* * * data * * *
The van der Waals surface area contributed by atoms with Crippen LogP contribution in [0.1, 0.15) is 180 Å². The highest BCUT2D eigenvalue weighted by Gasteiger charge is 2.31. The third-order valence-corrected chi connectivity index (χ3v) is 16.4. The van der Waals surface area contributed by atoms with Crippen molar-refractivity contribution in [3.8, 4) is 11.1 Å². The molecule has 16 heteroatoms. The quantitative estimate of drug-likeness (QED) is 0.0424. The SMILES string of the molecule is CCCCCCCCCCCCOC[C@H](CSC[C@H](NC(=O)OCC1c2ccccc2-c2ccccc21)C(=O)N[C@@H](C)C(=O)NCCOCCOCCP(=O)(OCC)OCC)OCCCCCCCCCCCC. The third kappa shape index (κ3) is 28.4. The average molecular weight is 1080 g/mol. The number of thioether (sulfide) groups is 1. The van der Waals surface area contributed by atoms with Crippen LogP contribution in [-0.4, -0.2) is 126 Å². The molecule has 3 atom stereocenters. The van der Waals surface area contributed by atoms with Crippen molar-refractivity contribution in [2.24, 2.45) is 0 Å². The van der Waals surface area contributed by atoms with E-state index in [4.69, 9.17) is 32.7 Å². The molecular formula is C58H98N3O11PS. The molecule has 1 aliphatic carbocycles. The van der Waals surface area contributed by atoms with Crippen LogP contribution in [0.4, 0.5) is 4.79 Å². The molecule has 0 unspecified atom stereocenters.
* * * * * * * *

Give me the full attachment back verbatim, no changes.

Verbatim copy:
The van der Waals surface area contributed by atoms with Crippen LogP contribution in [0.1, 0.15) is 180 Å². The highest BCUT2D eigenvalue weighted by Gasteiger charge is 2.31. The third-order valence-corrected chi connectivity index (χ3v) is 16.4. The van der Waals surface area contributed by atoms with Crippen molar-refractivity contribution in [3.8, 4) is 11.1 Å². The molecule has 16 heteroatoms. The quantitative estimate of drug-likeness (QED) is 0.0424. The SMILES string of the molecule is CCCCCCCCCCCCOC[C@H](CSC[C@H](NC(=O)OCC1c2ccccc2-c2ccccc21)C(=O)N[C@@H](C)C(=O)NCCOCCOCCP(=O)(OCC)OCC)OCCCCCCCCCCCC. The third kappa shape index (κ3) is 28.4. The average molecular weight is 1080 g/mol. The number of thioether (sulfide) groups is 1. The van der Waals surface area contributed by atoms with Crippen LogP contribution in [-0.4, -0.2) is 126 Å². The molecule has 3 atom stereocenters. The van der Waals surface area contributed by atoms with Crippen molar-refractivity contribution in [2.24, 2.45) is 0 Å². The van der Waals surface area contributed by atoms with E-state index in [4.69, 9.17) is 32.7 Å². The molecular formula is C58H98N3O11PS. The molecule has 1 aliphatic carbocycles. The van der Waals surface area contributed by atoms with Crippen LogP contribution in [0.4, 0.5) is 4.79 Å². The molecule has 0 unspecified atom stereocenters.